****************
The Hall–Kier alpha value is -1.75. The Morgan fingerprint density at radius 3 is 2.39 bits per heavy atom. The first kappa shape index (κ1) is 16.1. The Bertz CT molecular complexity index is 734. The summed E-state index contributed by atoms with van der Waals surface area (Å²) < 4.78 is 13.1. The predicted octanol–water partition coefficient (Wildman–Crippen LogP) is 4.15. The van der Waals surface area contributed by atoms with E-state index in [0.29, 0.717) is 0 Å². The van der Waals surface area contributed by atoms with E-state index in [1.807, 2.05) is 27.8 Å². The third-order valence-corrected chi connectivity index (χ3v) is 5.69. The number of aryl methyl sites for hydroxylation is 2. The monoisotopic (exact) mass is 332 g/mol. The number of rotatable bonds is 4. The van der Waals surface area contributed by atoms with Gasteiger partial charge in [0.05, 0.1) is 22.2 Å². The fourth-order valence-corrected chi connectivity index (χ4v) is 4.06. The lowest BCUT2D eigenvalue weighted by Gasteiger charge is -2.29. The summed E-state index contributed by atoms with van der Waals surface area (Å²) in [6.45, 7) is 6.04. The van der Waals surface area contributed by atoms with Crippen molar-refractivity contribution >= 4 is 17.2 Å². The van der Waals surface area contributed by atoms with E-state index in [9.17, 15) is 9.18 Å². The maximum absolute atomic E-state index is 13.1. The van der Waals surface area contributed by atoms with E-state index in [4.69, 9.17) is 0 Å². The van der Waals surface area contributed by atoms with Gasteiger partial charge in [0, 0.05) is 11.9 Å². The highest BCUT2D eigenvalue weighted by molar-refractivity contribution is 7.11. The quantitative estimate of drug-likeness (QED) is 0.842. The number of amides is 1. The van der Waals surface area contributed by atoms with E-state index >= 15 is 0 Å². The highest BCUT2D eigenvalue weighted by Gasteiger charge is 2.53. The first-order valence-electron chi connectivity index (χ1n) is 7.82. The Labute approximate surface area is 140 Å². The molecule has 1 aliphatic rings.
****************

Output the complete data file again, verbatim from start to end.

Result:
The Hall–Kier alpha value is -1.75. The Morgan fingerprint density at radius 3 is 2.39 bits per heavy atom. The first kappa shape index (κ1) is 16.1. The Bertz CT molecular complexity index is 734. The summed E-state index contributed by atoms with van der Waals surface area (Å²) < 4.78 is 13.1. The predicted octanol–water partition coefficient (Wildman–Crippen LogP) is 4.15. The van der Waals surface area contributed by atoms with E-state index in [0.29, 0.717) is 0 Å². The van der Waals surface area contributed by atoms with E-state index in [1.807, 2.05) is 27.8 Å². The third-order valence-corrected chi connectivity index (χ3v) is 5.69. The number of aryl methyl sites for hydroxylation is 2. The monoisotopic (exact) mass is 332 g/mol. The number of rotatable bonds is 4. The van der Waals surface area contributed by atoms with Gasteiger partial charge in [0.05, 0.1) is 22.2 Å². The fourth-order valence-corrected chi connectivity index (χ4v) is 4.06. The lowest BCUT2D eigenvalue weighted by Gasteiger charge is -2.29. The summed E-state index contributed by atoms with van der Waals surface area (Å²) in [6.45, 7) is 6.04. The van der Waals surface area contributed by atoms with Crippen molar-refractivity contribution >= 4 is 17.2 Å². The van der Waals surface area contributed by atoms with E-state index in [9.17, 15) is 9.18 Å². The maximum absolute atomic E-state index is 13.1. The van der Waals surface area contributed by atoms with E-state index in [4.69, 9.17) is 0 Å². The van der Waals surface area contributed by atoms with Gasteiger partial charge in [0, 0.05) is 11.9 Å². The highest BCUT2D eigenvalue weighted by molar-refractivity contribution is 7.11. The quantitative estimate of drug-likeness (QED) is 0.842. The number of amides is 1. The van der Waals surface area contributed by atoms with E-state index >= 15 is 0 Å². The highest BCUT2D eigenvalue weighted by Gasteiger charge is 2.53. The first-order valence-electron chi connectivity index (χ1n) is 7.82. The Labute approximate surface area is 140 Å². The molecule has 1 aliphatic rings.